This monograph, which was also designed as a short reference book for specialized undergraduate and graduate courses on EU law, intends to shed light on, and legally frame, the evolution of the doctrine of services of general economic interest (SGEIs). The book emphasizes the pivotal role played by SGEIs in striking a fair balance between market and social objectives. To this end, the book claims, first of all, that SGEIs have a dual nature inasmuch as they act as a limitation to/derogation from the free market and, simultaneously, as a value and positive obligation addressed at national authorities, undertakings, and EU institutions. The EU notions of access to public services and universal service are the clearest signal of such phenomenon. Secondly, the book claims that the transfer of competences from the Union to the Member States and the reaffirmation of Member States’ sovereignty in crucial sectors of the economy are not the only solutions to foster social rights. In fact, this narrative is apt to undermine the foundations, spirit, and purpose of the process of European integration, especially at a time like the present, when new forms of populism and anti-Europeanism are on the rise, and when a European response is imperative to counter the spread of the coronavirus in European countries. The book concludes that SGEIs’ regulation is an area of law where the EU institutions have generally successfully put into action and consolidated the social market economy principles on which the EU was founded. This is even further proof that the EU is not merely the reflection of interests linked to market completion, but also and foremost a ‘Community based on the rule of law’.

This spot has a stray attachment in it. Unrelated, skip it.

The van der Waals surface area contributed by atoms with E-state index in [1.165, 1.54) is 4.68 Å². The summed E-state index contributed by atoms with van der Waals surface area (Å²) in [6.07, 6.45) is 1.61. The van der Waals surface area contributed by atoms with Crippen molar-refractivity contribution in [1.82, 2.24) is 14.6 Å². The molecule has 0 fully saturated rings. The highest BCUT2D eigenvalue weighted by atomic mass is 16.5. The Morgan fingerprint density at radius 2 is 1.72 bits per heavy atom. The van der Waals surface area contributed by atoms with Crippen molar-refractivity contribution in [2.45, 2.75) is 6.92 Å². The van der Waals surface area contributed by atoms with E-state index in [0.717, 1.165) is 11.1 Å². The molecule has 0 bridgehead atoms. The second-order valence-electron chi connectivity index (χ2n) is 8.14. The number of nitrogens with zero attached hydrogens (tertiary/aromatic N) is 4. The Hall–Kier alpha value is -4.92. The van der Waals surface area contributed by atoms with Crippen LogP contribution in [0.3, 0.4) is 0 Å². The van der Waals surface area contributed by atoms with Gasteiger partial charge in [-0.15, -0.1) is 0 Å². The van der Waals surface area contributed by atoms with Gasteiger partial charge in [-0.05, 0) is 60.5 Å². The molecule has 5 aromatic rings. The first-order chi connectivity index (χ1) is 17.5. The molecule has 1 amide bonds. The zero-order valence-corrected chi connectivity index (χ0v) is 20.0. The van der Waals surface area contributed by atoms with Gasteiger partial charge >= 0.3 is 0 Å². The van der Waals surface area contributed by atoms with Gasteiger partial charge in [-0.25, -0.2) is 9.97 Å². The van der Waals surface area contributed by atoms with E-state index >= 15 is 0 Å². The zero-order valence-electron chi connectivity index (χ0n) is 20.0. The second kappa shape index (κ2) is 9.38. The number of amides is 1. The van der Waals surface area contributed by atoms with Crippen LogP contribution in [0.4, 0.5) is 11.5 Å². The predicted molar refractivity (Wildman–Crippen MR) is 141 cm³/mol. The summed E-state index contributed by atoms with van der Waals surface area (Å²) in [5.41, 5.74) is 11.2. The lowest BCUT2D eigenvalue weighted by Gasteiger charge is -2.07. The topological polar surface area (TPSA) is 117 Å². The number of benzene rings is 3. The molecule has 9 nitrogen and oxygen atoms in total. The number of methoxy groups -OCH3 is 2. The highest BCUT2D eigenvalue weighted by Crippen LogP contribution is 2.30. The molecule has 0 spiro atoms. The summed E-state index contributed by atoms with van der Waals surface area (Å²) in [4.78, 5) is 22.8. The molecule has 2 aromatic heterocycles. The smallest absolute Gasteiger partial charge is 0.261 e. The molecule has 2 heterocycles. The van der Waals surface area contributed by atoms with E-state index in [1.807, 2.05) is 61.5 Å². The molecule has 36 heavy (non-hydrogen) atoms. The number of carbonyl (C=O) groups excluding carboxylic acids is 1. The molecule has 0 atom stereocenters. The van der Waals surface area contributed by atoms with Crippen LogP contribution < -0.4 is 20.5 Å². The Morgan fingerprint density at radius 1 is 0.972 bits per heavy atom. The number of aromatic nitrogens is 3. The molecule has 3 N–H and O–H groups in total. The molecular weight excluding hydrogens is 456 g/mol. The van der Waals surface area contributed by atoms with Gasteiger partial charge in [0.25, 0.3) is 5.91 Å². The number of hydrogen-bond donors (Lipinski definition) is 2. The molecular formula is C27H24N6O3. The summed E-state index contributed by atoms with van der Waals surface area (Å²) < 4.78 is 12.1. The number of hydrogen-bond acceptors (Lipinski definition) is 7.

The book will be a valuable resource for academics and researchers in EU Law, European Public Law and EU competition law.
Table of Contents
I. The Elusive Notion of Service of General Economic Interest
II. Rationale, Content and Scope of Article 106(2) TFEU
III. Services of General Economic Interest beyond Article 106(2) TFEU
IV. Distribution of Competences between Member States and the EU
V. Services of General Economic Interest and the Abuse of Dominant Position
VI. Services of General Economic Interest and State Aid
Daniele Gallo is Jean Monnet (Full) Professor of EU Law at the Law Department of Luiss University (Rome), where he is Vice Dean for International Law Programs and Co-Director of the LLM in European Law and Policies. He sits on the Steering Committee of the ENGAGE.EU Alliance of European universities funded by the Erasmus+ and Horizon2020 programs. Prof. Gallo is also Research Fellow at the University of Lisbon. He has been, inter alia, Jean Monnet Fellow (EUI), DAAD Scholar (Max Planck Institute for Comparative Public Law and International Law), EU Fulbright Schuman Scholar (Fordham Law School), Global Governance Fellow (KU Leuven), and Visiting Recurring Professor in several universities across Europe (e.g., Université Toulouse Capitole and Université Panthéon-Assas) and the US (American University College of Law).
Daniele Gallo is Of Counsel at Studio Legale Zoppini e Associati.